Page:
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  • Writer's pictureNielsen Studios Inc

American Faces No. 79

Nick Gordon, better known as “Nick of the Woods,” is a man with a wealth of outdoor knowledge and a passion to share that knowledge with others. I recently took a WFA (Wilderness First Aid) course in Waupaca, Wisconsin offered through Nick’s company, NOW Outdoors Expedition Co. Nick was a brilliant instructor, helping bring to light “real world” solutions in situations that would require “on the spot” medical attention. While I was there for the WFA class I also added to my personal knowledge base on hammocking, hiking, knot-tying and a host of other outdoor skills enriching my weekend in ways I had not imagined.

What made the class feel particularly “real-life” and applicable to me was the fact we were camped in the woods of Wisconsin. Campfire smoke would fill our nostrils, and sometimes our eyes, as Nick shared how to assess each emergency situation (without freaking out), take inventory of the situation and then work together for the best outcome. Those last two words “best outcome” really made me think about the impact of what Nick does. He teaches people how to administer Wilderness First Aid. Some of those people –myself included – may encounter someone in a dire situation and have to administer first aid that may save someone's life, or at least change the course of what could have been a very negative outcome. That right there is the definition of a “World Changer.” At least in my eyes. Perhaps at some future time, one of Nick’s students may give life-saving CPR to another human that saves their life. That is simply amazing to me!

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But Nick of NOW Outdoors has even more depth to his resume! He, along with others, leads and guides expeditions on wilderness hiking trails, into the BWCA and to distant places like Base Camp Everest. Sharing a campfire with this outdoorsy guy is an experience one does not easily forget. His way of making a person feel comfortable in the outdoors makes you feel like you can conquer a backpacking journey deep into the woods, or paddle a canoe into the wilderness.

In the photos above, Nick has sawdust (Man Glitter) from tending the fire. His hair is not perfect and he is not wearing a button up flannel shirt. But he is wearing a smile that speaks volumes to his love for the outdoors. Nick of the Woods, you help make the wild places even more amazing with your outdoorsiness. Thanks for the amazing experience!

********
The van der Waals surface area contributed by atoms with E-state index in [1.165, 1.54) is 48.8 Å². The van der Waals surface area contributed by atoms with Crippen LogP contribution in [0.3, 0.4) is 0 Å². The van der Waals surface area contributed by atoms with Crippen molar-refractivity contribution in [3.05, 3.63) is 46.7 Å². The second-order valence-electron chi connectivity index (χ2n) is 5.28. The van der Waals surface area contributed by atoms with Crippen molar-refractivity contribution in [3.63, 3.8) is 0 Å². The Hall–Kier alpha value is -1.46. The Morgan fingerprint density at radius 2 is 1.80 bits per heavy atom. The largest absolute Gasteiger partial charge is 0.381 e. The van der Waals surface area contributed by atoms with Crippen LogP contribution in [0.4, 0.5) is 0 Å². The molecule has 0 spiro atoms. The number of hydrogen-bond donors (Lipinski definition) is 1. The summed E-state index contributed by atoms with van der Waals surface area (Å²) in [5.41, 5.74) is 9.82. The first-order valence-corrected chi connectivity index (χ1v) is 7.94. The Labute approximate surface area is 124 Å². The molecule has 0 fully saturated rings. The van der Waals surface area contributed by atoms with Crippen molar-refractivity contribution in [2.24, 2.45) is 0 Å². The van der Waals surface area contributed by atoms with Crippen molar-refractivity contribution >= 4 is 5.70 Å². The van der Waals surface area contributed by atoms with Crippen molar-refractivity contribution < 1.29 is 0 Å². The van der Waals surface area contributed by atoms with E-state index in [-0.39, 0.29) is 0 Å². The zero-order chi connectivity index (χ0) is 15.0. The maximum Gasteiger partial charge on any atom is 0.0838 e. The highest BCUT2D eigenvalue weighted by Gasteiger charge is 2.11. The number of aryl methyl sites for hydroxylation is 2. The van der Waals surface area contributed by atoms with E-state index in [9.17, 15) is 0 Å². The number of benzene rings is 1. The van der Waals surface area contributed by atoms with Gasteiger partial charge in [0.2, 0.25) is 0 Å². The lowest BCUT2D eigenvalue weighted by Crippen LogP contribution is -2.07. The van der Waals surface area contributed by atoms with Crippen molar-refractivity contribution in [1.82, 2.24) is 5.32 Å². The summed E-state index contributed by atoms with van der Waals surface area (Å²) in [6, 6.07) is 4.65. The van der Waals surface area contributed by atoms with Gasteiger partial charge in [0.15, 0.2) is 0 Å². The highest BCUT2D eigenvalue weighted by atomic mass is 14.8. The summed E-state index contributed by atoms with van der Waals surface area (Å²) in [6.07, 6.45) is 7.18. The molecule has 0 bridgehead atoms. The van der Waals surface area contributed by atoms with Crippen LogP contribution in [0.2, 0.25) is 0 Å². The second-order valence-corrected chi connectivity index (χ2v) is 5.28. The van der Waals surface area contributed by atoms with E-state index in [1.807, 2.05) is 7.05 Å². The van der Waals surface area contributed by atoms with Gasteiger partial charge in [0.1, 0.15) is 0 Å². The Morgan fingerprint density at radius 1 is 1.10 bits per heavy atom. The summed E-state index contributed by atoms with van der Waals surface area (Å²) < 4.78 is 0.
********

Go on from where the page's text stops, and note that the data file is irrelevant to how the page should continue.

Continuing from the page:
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  • Writer's pictureNielsen Studios Inc

Updated: Apr 29, 2022

American Faces No. 78

Confession: there were tears as I wrote this American Faces story. You see American Faces #78 is my son and my soldier, Isaac . You never are really prepared for the time when your children take flight. But I guess I should have seen this coming. Isaac has forever been filled with gusto and an extraordinarily loyal heart for his people and his country. His loyal heart was on full display in late August of 2019 when at age 16 he sat at the bedside holding the hand of his 79 year old Papa as he passed away. Isaac never left my dad’s side until his last breath was breathed that day. He said, “I didn’t want Papa to feel alone.” That was one of the most powerful examples of undying loyalty I have ever seen in my 52 years on this globe, and it still takes my breath away nearly three years later. Just amazing.

Now for the soldier part: I think it is just in this young man’s DNA. When his sisters weren’t trying to get him to dress up in a TuTu, or play dolls or house, Isaac was outside slaying some dragon or fighting some battle in some imaginary place. But one of his “best days ever” was when he modeled on a photo shoot I did for J.M. Cremps and he dressed as a soldier. At the tender age of 8 I saw glimpses of someone who would wear a uniform and wear it well, with dignity and pride, for the U.S. Army National Guard. Ike (our nickname for him) may have been playing that day in 2010, but to him he was a real soldier on a real mission.